The Art of Children’s Books

I believe that Children's Books occupy a very important, sanctified part of our memory. There is a kind of magic to them. Probably that's partly because of the way they imprint on us; our Mom or Dad reading to us in bed, a favorite story that we only get to hear at our Grandparent's house; I remember my Dad reading me The Hobbit when my family was in Alcapulco, and the floor of our beach hut was sand, and I could hear the ocean outside while Bilbo invisibly approached the sleeping dragon. I think people have a personal feeling about the children's books they love that is deeper than books discovered in adulthood. These stories are fundamental to who we are.

I think Maurice Sendak typified this quality in a profound way. He understood something about the way children exist in the world that is part of what makes his work so lasting and vital; he didn't ever simplify the experience of being a child. He wasn't saccharine, or cute. His stories felt true because they contained elements of terror, of extravagant boasting, and of the animal urges we all have. That is why, perhaps, his stories always felt like they were speaking directly to you, rather than down to you. 

I remember in an NPR interview with Terry Gross, he spoke about a promise he made to himself never to forget what it felt like to be a child. I think most kids swear this oath to themselves, at one point or another. I remember making it myself. I had a running list of things I would never do to a kid when I crossed over to the other side of the river, into adulthood. Most of the things on the list had to do with not underestimating the depth of children's ability to understand. Because the equipment through which we experience the world is there from the beginning; we have our senses, our feelings, and our ability to remember. What we don't have is experience to measure our new encounters against; we don't yet have "wisdom". And one side of this coin shows itself in the face of a child's hysterical crying over the loss of a toy, or the fear of a horror, or the rage of an injustice---there is nothing to measure those experiences against, therefore they all register as seismic. The other side of the coin, however, is the perpetual sense of wonder, because everything is new, demanding understanding. And this, I think, is quality of experience all great children's books are able to capture; the sense of immediate, strange, and dazzling wonder.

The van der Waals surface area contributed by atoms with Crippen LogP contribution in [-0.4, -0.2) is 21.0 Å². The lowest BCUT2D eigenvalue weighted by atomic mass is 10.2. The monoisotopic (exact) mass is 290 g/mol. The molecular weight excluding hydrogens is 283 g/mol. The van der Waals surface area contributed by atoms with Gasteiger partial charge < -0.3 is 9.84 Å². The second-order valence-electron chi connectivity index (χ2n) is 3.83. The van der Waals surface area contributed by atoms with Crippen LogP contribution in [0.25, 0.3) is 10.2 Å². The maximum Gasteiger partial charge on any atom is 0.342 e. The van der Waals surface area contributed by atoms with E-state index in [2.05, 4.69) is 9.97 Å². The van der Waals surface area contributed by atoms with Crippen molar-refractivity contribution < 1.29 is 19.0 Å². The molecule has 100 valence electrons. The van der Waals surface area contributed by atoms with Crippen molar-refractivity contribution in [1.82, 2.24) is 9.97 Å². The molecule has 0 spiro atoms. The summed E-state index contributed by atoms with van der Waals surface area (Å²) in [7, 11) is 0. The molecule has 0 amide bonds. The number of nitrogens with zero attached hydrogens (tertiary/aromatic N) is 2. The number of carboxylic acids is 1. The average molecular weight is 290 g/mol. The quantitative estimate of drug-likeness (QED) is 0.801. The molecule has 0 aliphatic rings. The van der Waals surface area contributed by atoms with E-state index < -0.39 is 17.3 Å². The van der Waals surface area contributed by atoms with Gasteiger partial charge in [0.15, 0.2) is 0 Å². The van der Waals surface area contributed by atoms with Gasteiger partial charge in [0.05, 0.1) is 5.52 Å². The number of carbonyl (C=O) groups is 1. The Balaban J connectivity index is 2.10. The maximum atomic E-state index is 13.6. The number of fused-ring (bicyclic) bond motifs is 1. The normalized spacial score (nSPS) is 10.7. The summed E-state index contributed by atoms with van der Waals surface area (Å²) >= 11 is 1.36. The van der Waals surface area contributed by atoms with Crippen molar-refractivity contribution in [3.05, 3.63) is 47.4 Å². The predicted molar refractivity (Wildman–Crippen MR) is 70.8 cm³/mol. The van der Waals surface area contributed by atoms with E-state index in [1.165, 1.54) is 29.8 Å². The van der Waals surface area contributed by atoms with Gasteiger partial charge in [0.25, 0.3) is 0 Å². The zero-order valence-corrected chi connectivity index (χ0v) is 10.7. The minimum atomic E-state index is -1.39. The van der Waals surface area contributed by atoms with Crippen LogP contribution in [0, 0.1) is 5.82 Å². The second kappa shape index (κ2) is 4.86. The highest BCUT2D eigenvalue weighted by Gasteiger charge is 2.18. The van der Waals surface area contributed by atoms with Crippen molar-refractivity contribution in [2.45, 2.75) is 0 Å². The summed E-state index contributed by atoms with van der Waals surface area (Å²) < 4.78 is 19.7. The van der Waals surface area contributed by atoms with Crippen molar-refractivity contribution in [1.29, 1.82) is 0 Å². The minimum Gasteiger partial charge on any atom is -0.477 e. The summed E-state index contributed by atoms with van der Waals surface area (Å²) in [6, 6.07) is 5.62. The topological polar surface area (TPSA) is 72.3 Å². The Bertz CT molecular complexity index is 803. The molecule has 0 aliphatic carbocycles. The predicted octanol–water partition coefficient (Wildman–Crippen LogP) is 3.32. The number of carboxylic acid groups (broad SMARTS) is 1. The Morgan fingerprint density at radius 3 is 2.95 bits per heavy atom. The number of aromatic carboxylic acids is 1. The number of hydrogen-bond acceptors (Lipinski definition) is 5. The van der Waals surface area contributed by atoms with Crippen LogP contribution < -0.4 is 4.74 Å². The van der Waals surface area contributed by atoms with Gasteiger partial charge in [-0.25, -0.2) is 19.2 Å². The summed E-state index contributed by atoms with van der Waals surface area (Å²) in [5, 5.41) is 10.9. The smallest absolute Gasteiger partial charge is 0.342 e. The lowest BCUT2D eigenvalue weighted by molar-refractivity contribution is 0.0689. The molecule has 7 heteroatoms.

Guest post by Jessica Love. About the Illustrator: Jessica Love grew up in California, with two artist parents. She studied pintmaking and drawing at UC Santa Cruz, then went to study acting at The Juilliard School in NYC.

Jessica currently resides in Brooklyn, New York, toggling back and forth between her work as an actor and her work as an artist.

The World of Ink Network is touring author Sands Hetherington and illustrator Jessica Love’s nighttime adventure children’s chapter book, Night Buddies, Impostors, and One Far-Out Flying Machine the second book in the Night Buddies series published by Dune Buggy Press throughout January and February 2013. You can find out more about Sands Hetherington, Jessica Love and the Night Buddies series World of Ink Author/Book Tour at

The first book in the Night Buddies series, Night Buddies and the Pineapple Cheesecake Scare is available anywhere books are sold.

Night Buddies, Impostors, and One Far-Out Flying Machine, the second book in the Night Buddies series, has a ton of mischief going on all over the Borough, done by a red crocodile and causing confusion and hard feelings everywhere, and just released everywhere books are sold.

Follow the Night Buddies at
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Twitter: @Night_Buddies


  1. Thank you for hosting Jessica Love on your blog and Jessica thank you for sharing your thoughts on children's books.

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